|This month’s research news includes a study that sheds light on racial disparities in pediatric anti–seizure medication (ASM) adherence, with study participants reporting issues such as running out of medication and access to pharmacies as barriers to medication adherence in Black children with epilepsy compared to White children.
We also report news suggesting that a newly developed gene therapy known as TANGO has promise in treating Dravet syndrome, based on a reduction in seizures in a mouse model.
Summaries from a study looking at memory in temporal lobe epilepsy and a study investigating optogenetics to increase seizure resistance are included below.
Finally, we highlight a study where regions of the genome linked to febrile seizures, including a region already associated with epilepsy, shed light on the genetic link between febrile seizures and epilepsy.
Information on these research discoveries are below.
Racial Disparities in Barriers to Epilepsy Medication Adherence: A recent study found that running out of medication and limited access to pharmacies disproportionally affect antiseizure medication (ASM) adherence in Black children with epilepsy compared to White children with epilepsy. The study included 226 caregivers and 43 adolescents with epilepsy and found that system- and community-level barriers influenced seizure outcomes in Black youth. The study’s authors state that there is a critical need to target larger systemic barriers to improve medication adherence for Black children with epilepsy. Learn more
Gene Therapy to Treat Dravet Syndrome: Dravet syndrome, a severe form of epilepsy, is most often caused by a mutation in the SCN1A gene that results in a reduction in the amount of the SCN1A protein. A gene therapy, known as TANGO (targeted augmentation of nuclear gene output), is now in clinical trials and is designed to boost production of SCN1A protein to normal levels. In a recent study, researchers confirmed that TANGO restored SCN1A protein levels, reduced seizures, and prolonged survival in a mouse model of Dravet syndrome. The authors are hopeful that a similar result will occur in humans with Dravet syndrome and suggest that the approach may also be useful in treating other forms of epilepsy caused by mutations in the SCN1A gene. Learn more
Epilepsy and Memory: New research suggests that people with temporal lobe epilepsy (TLE) have difficulty creating new memories and therefore distinguishing the present from the past. In this study, participants were first shown a series of images of everyday objects. They were then shown another series of images, some of which were identical to those they had already seen, and some of which were similar but different. Participants with TLE were roughly 50% more likely to label a different but similar image as repeated. This suggests that participants with TLE were having difficulty forming memories of new experiences when they were similar to past experiences. This finding furthers our understanding of how epilepsy influences memory. Learn more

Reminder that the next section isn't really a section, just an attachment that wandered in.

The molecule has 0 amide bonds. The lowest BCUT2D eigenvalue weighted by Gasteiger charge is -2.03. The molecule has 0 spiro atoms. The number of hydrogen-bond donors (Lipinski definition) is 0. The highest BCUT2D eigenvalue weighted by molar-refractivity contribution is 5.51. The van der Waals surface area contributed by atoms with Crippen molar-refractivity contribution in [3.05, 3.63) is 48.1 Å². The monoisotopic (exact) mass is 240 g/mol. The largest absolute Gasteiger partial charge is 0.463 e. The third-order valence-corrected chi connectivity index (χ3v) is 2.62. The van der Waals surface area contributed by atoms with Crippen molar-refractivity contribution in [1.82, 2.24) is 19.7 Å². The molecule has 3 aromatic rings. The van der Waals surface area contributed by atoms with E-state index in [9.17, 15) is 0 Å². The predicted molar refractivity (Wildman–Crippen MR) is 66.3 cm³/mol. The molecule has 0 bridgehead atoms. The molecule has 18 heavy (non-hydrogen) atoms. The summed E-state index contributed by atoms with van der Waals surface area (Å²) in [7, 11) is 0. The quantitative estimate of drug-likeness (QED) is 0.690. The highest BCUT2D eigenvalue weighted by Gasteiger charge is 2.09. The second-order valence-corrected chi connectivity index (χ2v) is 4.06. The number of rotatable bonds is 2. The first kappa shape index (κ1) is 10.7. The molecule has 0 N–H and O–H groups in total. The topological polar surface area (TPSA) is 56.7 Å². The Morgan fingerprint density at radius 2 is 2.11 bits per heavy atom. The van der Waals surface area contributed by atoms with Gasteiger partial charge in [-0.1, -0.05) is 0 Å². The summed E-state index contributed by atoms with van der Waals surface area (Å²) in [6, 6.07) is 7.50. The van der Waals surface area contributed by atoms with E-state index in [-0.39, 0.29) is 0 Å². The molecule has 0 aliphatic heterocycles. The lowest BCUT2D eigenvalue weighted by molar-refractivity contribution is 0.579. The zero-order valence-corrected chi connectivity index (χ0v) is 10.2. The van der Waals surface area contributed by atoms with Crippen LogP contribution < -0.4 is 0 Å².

Inducing Epilepsy Resistance: Using a technique called optogenetics, which uses light to control brain activity, researchers were able to change the activity within the brain of a rat from a hyperexcitable state (one that is more likely to have a seizure) into one that is seizure resistant. Stimulating the rat’s brain to be more seizure resistant also increased a substance in the brain called adenosine that inhibits brain activity, converting the rat’s brain to a state strongly resistant to seizures. Although direct application of this technology in humans with epilepsy would be limited, the researchers suggest that methods that enhance adenosine could be explored as a treatment to reduce seizures. Learn more
Genetic Variants Linked to Febrile Seizures: An international study has identified novel regions of the genome linked to febrile seizures, shedding light on the genetic link between febrile seizures and epilepsy. The researchers analyzed the DNA of 7,635 children from Denmark and Australia, who had experienced one or more febrile seizures and compared the results to the DNA of 83,966 children without febrile seizures. The study identified gene regions, some of which were novel, that were strongly linked to increased risk of developing febrile seizures. Some of these regions have already been associated with epilepsy, increasing our knowledge of the link between febrile seizures and epilepsy. The researchers plan more studies, particularly focusing on those children with febrile seizures who later develop epilepsy, to further understand the connection between the two conditions. Learn more